Seventy-eight cases of spindle cell hemangioendothelioma (SCH) were studied to reevaluate its pathogenesis and determine its long-term behavior. Most of the original findings were confirmed by this study. The tumor occurred at all ages (8-78 years; median, 32 years; mean, 34 years). Males and females were equally affected. The tumor developed as a superficially located mass of the distal extremities (upper, 32 cases; lower, 30 cases). Four patients (5%) also had Maffucci's syndrome. The lesions were circumscribed red-brown masses occasionally containing phleboliths that consisted of cavernous blood spaces alternating with cellular areas consisting of collapsed vascular spaces separated by spindled fibroblastic cells. Often the endothelium lining the collapsed blood spaces appeared epithelioid with cytoplasmic vacuolization. The spindled fibroblastic cells lacked significant atypia and had at most a low level of mitotic activity. As a significant departure from what was originally reported, more than half of these cases (58%) were partially or completely intravascular. The vein containing the tumor often had an irregularly attenuated wall with small intimal herniations and intimal papillae traversing the lumen. Similar intimal changes in adjacent vessels suggest that SCH grows as a multifocal or contiguous process within vessels. Follow-up information was obtained in 40 cases, ranging from 1 month to 40 years (mean, 5.4 years). Despite conservative excisions in most patients (simple excision, 83%; wide local excision, 13%; amputation, 2%), prognosis was excellent. Fifty-eight percent experienced recurrences, but no patient developed metastasis and no patient died of the direct effects of the tumor, although one patient with Maffucci's syndrome developed a concurrent angiosarcoma. We conclude that SCH is a primary benign vascular neoplasm or malformation similar to angiomatosis in which alterations in blood flow might explain some of the secondary features. Areas of diminished blood flow result in vascular collapse with formation of the “cellular” zones, and areas of vascular engorgement with stasis promote thrombosis and organization. Local “recurrences” probably represent contiguous spread along or multifocal involvement of a vessel. Because there is no evidence that this lesion has metastatic potential, we suggest that the lesion be designated spindle cell hemangioma for solitary lesions and spindle cell hemangiomatosis for multifocal lesions.
Article
background. Spindle cell hemangioendothelioma lesions are uncommon, affect a wide age range in both sexes, and show a predilection for skin and subcutaneous tissue of the extremities. objective. To present three cases of spindle cell hemangioendothelioma and review the literature. methods. Three cases of spindle cell hemangioendothelioma are presented. results. Two of our cases first presented very early in life and progressed by local recurrences over many years. None of our cases showed evidence of metastases, but the lesions exhibited local aggressive and invasive behavior. Histologically, the lesions consist of alternating areas of dilated, thin walled cavernous vascular spaces and solid areas composed predominantly of spindle cells and clusters of epithelioid endothelial cells with intracytoplasmic vacuoles. That spindle cell hemangioendothelioma is a non-neoplastic lesion and not a neoplasm of borderline malignancy is suggested by the following observations from our cases: the repeated presence of organized intravascular thrombi in all cases, the early clinical presentation in two cases, and the presence of some degree of vascular malformation at the periphery of lesions. conclusion. Both clinicians and pathologists should be aware of the existence of this lesion in order to diagnose and treat an affected patient correctly.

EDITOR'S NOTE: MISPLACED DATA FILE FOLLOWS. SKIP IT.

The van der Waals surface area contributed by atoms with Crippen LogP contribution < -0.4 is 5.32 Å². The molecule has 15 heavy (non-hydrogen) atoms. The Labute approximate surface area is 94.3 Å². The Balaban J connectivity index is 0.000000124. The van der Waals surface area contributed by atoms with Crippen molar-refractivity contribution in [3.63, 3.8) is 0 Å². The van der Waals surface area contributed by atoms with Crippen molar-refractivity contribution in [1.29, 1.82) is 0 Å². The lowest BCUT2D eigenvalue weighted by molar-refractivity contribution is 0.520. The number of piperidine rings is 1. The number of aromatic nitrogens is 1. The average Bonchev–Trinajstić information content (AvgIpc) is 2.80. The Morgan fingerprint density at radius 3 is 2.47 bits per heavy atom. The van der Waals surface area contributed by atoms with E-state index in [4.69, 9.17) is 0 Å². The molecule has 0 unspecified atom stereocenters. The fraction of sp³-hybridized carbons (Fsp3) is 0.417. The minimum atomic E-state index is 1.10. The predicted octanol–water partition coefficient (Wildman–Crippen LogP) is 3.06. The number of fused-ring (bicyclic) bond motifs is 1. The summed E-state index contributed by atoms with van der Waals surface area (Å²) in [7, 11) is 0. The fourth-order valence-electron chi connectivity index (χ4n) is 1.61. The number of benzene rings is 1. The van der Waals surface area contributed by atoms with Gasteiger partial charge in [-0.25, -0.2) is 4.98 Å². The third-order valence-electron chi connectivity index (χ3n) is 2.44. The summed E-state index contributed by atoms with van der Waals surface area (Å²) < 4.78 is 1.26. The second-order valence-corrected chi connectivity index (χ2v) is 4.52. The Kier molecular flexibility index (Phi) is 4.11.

Article
Spindle cell hemangioma (SCH) was first described by Weiss and Enzinger in 1986 [44]. They presented the initial 26 cases and at the time concluded that the vascular lesion was a vascular tumor of low-grade malignancy, and therefore, they termed the lesion a spindle cell hemangioendothelioma. Since then, various investigations have been conducted, including immunohistochemical studies, revealing they are benign lesions [4, 13, 14]. These lesions affect both sexes equally and have a predilection for the extremities. There are about 186 cases of SCH reported in the English literature, and 40 of the cases involved the hand [1–11, 13–26, 28–30, 32–47]. SCH can present as a solitary lesion (spindle cell hemangioma) or multifocal lesions (spindle cell hemangiomatosis) [33]; both types have been found in the hand. Lesions tend to develop during childhood or early adulthood. They most often have an indolent coarse [9, 13], but can become painful and disfiguring [8, 17]. Most lesions occur in the dermis and subcutaneous tissues, but have been found in the viscera, spinal cord, cervix, and oral cavity [26, 36, 40, 41, 43]. Spindle cell hemangiomas have features of both cavernous hemangiomas and Kaposi's sarcoma. Microscopically, this vascular lesion consists of vascular proliferations lined by a thin layer of endothelium within solid areas of mostly spindle cells [6]. There is minimal or no mitosis. The percentage of cavernous areas versus solid areas varies greatly [10, 14]. Thrombi or phleboliths can be found within these cavernous spaces [14, 40] and can be evident in radiographs [8]. The standard of care is wide local excision, but caution must be taken when there is multifocal disease not to cause further disability. Additionally, the reoccurrence rate is greater than 50% [33]. We present a case of a female patient who had a local reoccurrence of SCH in her hand 14 years after the original lesion was excised.